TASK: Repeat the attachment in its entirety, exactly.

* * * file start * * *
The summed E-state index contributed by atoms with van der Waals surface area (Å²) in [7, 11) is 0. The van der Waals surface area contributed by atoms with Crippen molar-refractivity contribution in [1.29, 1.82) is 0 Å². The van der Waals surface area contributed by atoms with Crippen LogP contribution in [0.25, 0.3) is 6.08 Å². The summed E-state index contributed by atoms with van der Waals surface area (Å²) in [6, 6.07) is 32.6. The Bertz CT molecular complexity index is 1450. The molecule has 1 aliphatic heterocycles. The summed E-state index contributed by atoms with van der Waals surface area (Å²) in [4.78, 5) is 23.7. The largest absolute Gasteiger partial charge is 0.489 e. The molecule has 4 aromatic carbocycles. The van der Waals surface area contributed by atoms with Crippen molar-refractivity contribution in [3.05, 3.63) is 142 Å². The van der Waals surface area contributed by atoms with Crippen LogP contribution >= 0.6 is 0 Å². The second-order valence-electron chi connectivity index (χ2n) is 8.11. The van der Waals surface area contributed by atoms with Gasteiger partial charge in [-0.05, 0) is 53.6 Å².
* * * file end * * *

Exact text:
The summed E-state index contributed by atoms with van der Waals surface area (Å²) in [7, 11) is 0. The van der Waals surface area contributed by atoms with Crippen molar-refractivity contribution in [1.29, 1.82) is 0 Å². The van der Waals surface area contributed by atoms with Crippen LogP contribution in [0.25, 0.3) is 6.08 Å². The summed E-state index contributed by atoms with van der Waals surface area (Å²) in [6, 6.07) is 32.6. The Bertz CT molecular complexity index is 1450. The molecule has 1 aliphatic heterocycles. The summed E-state index contributed by atoms with van der Waals surface area (Å²) in [4.78, 5) is 23.7. The largest absolute Gasteiger partial charge is 0.489 e. The molecule has 4 aromatic carbocycles. The van der Waals surface area contributed by atoms with Crippen molar-refractivity contribution in [3.05, 3.63) is 142 Å². The van der Waals surface area contributed by atoms with Crippen LogP contribution >= 0.6 is 0 Å². The second-order valence-electron chi connectivity index (χ2n) is 8.11. The van der Waals surface area contributed by atoms with Gasteiger partial charge in [-0.05, 0) is 53.6 Å².